The Prehistoric Cave of Pech Merle: One of the most spectacular prehistoric caves in France, it is also  one of the few to still have its original drawings, carvings, footprints and handprints:   it is a huge cave and it is a must to visit for anyone interested in prehistory. (Reservations obligatory!)

St Cirq Lapopie: Voted the most beautiful village of France a few years ago, this vertical, medieval village, perched on top of the cliffs overlooking the Lot River is truly spectacular, and gorgeous. It is known as the artists’ village because it was “rediscovered” and inhabited by a group of artists and writers at the beginning of the 20th century. Well restored, with the typical Lot style of architecture, lovely yellow limestone and brown tiled roofs, it has a magnificent view over the river, a romanesque church from the 1100’s and with its ancient narrow streets, its shops and crafts, it is real treat to visit.

Rocamadour: Rocamadour, in the northwestern part of the Lot is not just another medieval village. It is a breathtaking ancient site, a major stop on the pilgrimage route to Compostelle. It is famous for its physical, geographic situation – carved out of the cliffs, in four levels  going up from the river, altogether over 150 meters high, with an ancient troglodyte church carved out of the cliff  on the middle level. The pilgrimages that started in the 1000’s, going to pay respects and to pray to a black madonna, considered to help fertility, continue, and  visitors come to it from all over the world. Rocamadour is the second most visited site outside of Paris with over 1 million people each year. Besides the religious pilgrims there is a famous music festival of sacred music every summer.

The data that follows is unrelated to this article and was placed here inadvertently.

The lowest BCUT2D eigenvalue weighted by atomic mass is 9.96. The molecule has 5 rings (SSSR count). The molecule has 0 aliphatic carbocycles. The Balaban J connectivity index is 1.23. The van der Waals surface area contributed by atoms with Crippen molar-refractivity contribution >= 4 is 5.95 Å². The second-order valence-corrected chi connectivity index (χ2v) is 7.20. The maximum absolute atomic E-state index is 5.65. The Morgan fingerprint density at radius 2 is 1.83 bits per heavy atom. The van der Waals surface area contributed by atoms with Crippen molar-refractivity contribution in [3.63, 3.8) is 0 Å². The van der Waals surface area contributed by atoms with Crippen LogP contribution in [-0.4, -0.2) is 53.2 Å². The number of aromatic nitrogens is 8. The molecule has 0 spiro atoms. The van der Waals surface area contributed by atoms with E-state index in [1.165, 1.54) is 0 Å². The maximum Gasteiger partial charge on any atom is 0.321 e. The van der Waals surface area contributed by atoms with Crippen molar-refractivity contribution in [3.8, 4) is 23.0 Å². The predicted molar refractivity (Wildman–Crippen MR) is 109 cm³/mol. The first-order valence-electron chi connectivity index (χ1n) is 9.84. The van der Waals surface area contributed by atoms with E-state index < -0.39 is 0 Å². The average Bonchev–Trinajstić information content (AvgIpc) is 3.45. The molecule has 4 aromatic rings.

The Gouffre de Padirac: The Gouffre, or Vertical Opening, leads to an enormous underground river that is over 103 meters below; the river runs for over 40 kilometers and a small part of it is visitable  by little boat. One of the most spectacular natural phenomena to visit in France, it is very close to Rocamadour, on the Quercy Causse, at the extreme northern end of the Lot department.